I am wondering why it should be more secure to have IOMMU enabled than without. Can sombody explain this?
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CaptainBlood
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PostPosted: Sat Jul 18, 2020 8:21 am    Post subject: Reply with quote

fedeliallalinea wrote:
Quote:
Has anybody written an ebuild for the tool? I am not going to execute pip on my system.

In pentoo overlay
Thks 4 ur attention, interest & support.
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Hu
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PostPosted: Sat Jul 18, 2020 5:28 pm    Post subject: Reply with quote

In theory, if your IOMMU is enabled and works, then devices can only use DMA to access areas the kernel pre-approved. Without an IOMMU, a device can use DMA to access any address it can express on the bus. This protects against several problems:
  • Defective device firmware might read or write an address other than the one the kernel instructed it to use.
  • A kernel driver might submit an incorrect address to the device (despite programming the IOMMU correctly). This seems very unlikely as an ordinary bug, but perhaps could happen as an unusual consequence of an exploit against the kernel.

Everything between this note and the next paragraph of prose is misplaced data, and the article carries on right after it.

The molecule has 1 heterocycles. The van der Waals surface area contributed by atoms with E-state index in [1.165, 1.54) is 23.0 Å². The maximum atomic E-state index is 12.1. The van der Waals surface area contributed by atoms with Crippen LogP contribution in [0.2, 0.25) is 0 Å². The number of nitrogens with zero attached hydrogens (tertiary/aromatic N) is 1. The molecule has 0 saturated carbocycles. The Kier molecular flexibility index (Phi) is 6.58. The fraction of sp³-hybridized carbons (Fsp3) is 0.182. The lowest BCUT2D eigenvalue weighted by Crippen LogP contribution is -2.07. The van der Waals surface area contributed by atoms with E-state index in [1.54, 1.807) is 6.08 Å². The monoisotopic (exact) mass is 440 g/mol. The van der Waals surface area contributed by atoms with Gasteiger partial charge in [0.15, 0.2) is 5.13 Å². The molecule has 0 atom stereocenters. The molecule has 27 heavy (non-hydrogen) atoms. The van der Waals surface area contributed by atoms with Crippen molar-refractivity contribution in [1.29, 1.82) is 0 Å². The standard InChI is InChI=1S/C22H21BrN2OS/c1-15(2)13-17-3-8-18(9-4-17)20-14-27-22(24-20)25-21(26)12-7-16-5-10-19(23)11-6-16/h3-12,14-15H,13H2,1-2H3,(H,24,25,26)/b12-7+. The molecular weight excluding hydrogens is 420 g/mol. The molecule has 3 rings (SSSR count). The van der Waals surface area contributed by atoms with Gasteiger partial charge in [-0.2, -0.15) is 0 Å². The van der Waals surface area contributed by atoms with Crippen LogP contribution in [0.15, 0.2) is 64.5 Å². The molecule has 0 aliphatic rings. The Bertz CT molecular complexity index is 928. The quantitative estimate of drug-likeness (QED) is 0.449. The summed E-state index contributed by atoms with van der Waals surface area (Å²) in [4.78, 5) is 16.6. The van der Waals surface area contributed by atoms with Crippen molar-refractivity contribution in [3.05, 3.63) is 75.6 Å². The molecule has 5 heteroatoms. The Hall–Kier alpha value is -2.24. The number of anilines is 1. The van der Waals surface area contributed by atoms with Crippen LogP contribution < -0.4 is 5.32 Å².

• The device might deliberately read or write memory other than the kernel told it to use. This is unlikely for built-in devices, but could be a problem if someone with temporary physical access to the system can hotplug a malicious device and use it to dump RAM. In this case, the attacker's access is too brief to attack the device in more direct and invasive ways, such as rebooting to a LiveCD or stealing the device for later disassembly.
I think the last point is the one that caused this to be flagged as security relevant. While we often accept that an attacker with physical access can do anything to the device, an attacker who only enjoys a few minutes of physical access and who needs to leave minimal evidence of the attack cannot employ the most effective attacks.
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mv
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PostPosted: Sun Jul 19, 2020 4:58 am    Post subject: Reply with quote

Hu wrote:
IOMMU

Thanks for the explanation.